Objective 1: This objective seeks to identify serovar Hardjo virulence traits and in vivo expressed proteins (Subobjective 1a); determine what proteins induce immunological memory, and develop experimental vaccines that will be tested in hamster and cattle models (Subobjective 1b). We expect these studies will identify genes that influence the outcome of infection, result in standardized hamster models of serovar Hardjo infection, and improve vaccine effectiveness. Subobjective 1a - The genome of serovar Hardjo strain 203 will be sequenced and compared to strain JB197 with the goal of identifying genetic variations that influence the clinical outcome of infection. Serovar Hardjo proteins expressed during infection will be identified and selected proteins will be cloned and expressed to enable further characterization. Subobjective 1b - Changes in patterns of transcription by bovine leukocytes in response to serovar Hardjo will be characterized. Low passage L. borgpetersonii will be used as one of the sources of antigenic proteins in assays in an effort to characterize proteins most likely to be expressed during in vivo infection. The results of these experiments will be combined with results from Subobjective 1a to identify proteins that simulate immunological memory. Experimental vaccines including these proteins will be tested in hamster and cattle infection models. A goal of these studies is to develop effective serovar Hardjo vaccines. Objective 2: Recent attempts to induce lesion formation by PDD spirochete cultures have been unsuccessful. Although spirochetes injected into the heel bulb survive at or near the injection site and can be recovered from tissue in pure culture, the tissue lacks observable pathology. A critical first step in testing our hypothesis is to identify and isolate different bacterial genera present in PDD lesions (Subobjective 2a). Our hypothesis will be tested through the use of animal models. Bacteria, as pure strains, or mixtures of pure strains, will be injected into mice to assess their capacity to induce lesion formation. Bacteria that contribute to lesion formation in mice will be used to inoculate cattle to assess their capacity to replicate PDD lesion formation (Subobjective 2b). Subobjective 2a - Diverse bacterial genera present in PDD lesions will be identified by 16S rRNA gene (RRS)-based phylotyping. RRS sequence variation is the most common basis for differentiating bacterial genera and this typing method is well suited to high throughput sequence analysis resulting in detailed analysis of the genera present in complex bacterial mixtures. Lesions will also be used as source material for bacteriological culture, resulting in isolation and characterization of diverse bacterial strains present in PDD lesions. Subobjective 2b - Pure bacterial cultures derived from PDD lesions or mixtures of pure cultures will be injected subcutaneously or intradermally to assess bacterial survival in tissue and the capacity of these bacteria to form lesions.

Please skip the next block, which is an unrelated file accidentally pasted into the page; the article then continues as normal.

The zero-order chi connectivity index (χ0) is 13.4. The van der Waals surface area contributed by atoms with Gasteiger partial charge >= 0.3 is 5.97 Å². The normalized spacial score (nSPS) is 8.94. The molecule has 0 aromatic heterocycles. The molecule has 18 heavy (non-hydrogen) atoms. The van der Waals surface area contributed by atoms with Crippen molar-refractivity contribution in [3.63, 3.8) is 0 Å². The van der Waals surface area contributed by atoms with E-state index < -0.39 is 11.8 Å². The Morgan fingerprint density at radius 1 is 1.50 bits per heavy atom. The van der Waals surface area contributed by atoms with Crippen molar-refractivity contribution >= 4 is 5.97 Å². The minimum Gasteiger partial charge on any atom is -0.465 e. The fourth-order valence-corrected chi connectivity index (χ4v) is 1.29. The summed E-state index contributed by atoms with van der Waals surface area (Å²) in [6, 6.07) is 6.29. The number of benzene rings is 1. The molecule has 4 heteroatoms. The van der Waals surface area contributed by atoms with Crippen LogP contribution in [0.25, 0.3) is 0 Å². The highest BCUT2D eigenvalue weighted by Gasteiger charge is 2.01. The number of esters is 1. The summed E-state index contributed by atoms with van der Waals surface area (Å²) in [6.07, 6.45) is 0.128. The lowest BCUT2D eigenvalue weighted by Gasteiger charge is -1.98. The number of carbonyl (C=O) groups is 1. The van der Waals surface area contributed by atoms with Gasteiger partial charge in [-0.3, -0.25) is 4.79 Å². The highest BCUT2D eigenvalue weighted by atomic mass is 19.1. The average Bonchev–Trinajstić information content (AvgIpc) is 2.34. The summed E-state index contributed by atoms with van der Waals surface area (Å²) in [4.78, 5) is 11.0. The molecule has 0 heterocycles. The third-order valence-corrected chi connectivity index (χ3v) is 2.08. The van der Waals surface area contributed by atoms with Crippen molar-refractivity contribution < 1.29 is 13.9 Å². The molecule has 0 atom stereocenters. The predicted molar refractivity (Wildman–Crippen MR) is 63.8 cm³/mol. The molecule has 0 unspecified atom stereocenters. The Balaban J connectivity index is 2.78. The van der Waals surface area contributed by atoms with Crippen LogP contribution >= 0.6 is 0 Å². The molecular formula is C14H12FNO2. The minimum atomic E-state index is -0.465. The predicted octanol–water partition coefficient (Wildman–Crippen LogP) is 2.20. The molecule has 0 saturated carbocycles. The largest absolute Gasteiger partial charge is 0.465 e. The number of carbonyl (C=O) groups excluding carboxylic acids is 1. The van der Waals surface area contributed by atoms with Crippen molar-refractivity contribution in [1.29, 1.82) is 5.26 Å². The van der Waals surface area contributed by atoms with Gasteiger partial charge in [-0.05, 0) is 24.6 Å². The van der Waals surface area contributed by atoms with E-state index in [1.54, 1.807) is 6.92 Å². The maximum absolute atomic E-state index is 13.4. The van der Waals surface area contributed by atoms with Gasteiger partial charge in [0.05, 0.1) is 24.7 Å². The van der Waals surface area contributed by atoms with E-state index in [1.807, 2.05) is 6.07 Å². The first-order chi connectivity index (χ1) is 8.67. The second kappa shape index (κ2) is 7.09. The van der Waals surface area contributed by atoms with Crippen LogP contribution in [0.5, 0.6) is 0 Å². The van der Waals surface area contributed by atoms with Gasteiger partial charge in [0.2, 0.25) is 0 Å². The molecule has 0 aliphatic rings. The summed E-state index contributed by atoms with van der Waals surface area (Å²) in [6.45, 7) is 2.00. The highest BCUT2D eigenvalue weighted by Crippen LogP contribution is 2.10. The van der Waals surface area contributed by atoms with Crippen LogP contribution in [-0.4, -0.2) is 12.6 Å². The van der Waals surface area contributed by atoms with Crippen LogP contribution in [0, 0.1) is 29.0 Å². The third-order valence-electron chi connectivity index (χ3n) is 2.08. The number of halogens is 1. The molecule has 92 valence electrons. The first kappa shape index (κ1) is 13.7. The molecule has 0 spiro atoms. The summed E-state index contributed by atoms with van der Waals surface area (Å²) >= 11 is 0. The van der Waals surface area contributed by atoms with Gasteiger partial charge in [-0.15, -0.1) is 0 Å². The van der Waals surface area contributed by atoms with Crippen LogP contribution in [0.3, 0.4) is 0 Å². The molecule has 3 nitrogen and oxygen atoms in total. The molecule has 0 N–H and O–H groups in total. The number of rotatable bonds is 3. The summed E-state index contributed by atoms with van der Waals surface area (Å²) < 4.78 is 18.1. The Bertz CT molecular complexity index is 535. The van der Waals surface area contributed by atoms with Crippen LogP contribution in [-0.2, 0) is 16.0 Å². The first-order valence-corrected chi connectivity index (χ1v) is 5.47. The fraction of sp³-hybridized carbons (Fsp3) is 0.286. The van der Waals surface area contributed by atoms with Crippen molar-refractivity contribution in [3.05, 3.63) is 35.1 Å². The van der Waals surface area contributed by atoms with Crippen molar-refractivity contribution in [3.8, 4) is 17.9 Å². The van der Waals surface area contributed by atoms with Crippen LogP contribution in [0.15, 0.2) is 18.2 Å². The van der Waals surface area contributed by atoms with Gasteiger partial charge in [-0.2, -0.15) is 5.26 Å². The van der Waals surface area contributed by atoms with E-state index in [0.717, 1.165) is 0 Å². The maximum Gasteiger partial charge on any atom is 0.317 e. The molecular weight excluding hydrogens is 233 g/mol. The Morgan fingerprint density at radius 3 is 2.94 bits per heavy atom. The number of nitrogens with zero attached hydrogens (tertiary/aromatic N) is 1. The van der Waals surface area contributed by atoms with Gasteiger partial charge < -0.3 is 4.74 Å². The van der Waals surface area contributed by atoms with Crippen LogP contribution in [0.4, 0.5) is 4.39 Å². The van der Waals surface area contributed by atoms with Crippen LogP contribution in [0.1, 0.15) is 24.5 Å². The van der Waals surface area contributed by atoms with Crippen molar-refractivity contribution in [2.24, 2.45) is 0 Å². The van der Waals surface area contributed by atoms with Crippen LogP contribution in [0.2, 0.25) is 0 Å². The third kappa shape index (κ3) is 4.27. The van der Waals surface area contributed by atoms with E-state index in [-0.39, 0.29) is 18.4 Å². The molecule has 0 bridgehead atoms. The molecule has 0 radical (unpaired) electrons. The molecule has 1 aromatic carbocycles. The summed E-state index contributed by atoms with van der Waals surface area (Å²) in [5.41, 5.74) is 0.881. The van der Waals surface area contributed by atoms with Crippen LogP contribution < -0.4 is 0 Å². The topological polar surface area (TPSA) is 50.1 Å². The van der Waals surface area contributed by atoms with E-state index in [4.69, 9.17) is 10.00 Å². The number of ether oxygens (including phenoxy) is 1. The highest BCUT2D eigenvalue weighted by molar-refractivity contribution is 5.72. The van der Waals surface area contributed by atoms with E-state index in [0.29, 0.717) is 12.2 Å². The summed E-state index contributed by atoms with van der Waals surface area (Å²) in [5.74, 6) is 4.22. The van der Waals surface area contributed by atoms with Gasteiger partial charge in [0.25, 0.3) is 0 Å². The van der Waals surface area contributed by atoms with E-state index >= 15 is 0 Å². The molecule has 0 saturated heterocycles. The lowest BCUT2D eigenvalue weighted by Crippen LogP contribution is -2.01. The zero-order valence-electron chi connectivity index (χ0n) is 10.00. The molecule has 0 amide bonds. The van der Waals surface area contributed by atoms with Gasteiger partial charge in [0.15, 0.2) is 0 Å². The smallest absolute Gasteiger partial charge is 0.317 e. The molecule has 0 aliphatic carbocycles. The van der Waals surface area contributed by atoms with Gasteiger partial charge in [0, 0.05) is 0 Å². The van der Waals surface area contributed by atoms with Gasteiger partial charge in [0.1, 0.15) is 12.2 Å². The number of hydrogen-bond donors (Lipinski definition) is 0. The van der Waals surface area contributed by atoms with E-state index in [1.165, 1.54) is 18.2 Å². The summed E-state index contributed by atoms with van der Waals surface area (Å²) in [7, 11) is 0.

In support of Objective 1 to develop and improve vaccines against leptospirosis, immunologic responses to two commercially available leptospirosis vaccines and an experimental vaccine were evaluated in cattle. Immune responses were characterized after vaccination and also after experimental challenge. Data analysis is ongoing, including characterization of cellular specific immune responses using new high-throughput assays. To understand the factors that contribute to the pathogenesis of leptospirosis in Objective 1, a laboratory model of persistent leptospirosis was developed that emulates chronic infection observed in cattle. Rats are a natural reservoir host of leptospirosis and studies are characterizing colonization, shedding, transmission and in vivo responses of Leptospira in the rat host and immune responses in chronic infection. In comparison to the hamster model, the rat model will enhance our ability to evaluate pathogen and host responses due to the increased size and feasibility of the host, increased urine output (for collection of in vivo derived leptospires) and availability of reagents to evaluate immune responses. In support of objective 2, ongoing work isolating and characterizing bacteria which colonize digital dermatitis lesions in cattle continues. Isolates will be used to develop experimental models which replicate disease in cattle. The project is collaborating with university scientists to characterize and understand an emerging a digital dermatitis-like disease in wild elk in Washington and Oregon. New collaborations were established to initiate a model of digital dermatitis model in sheep.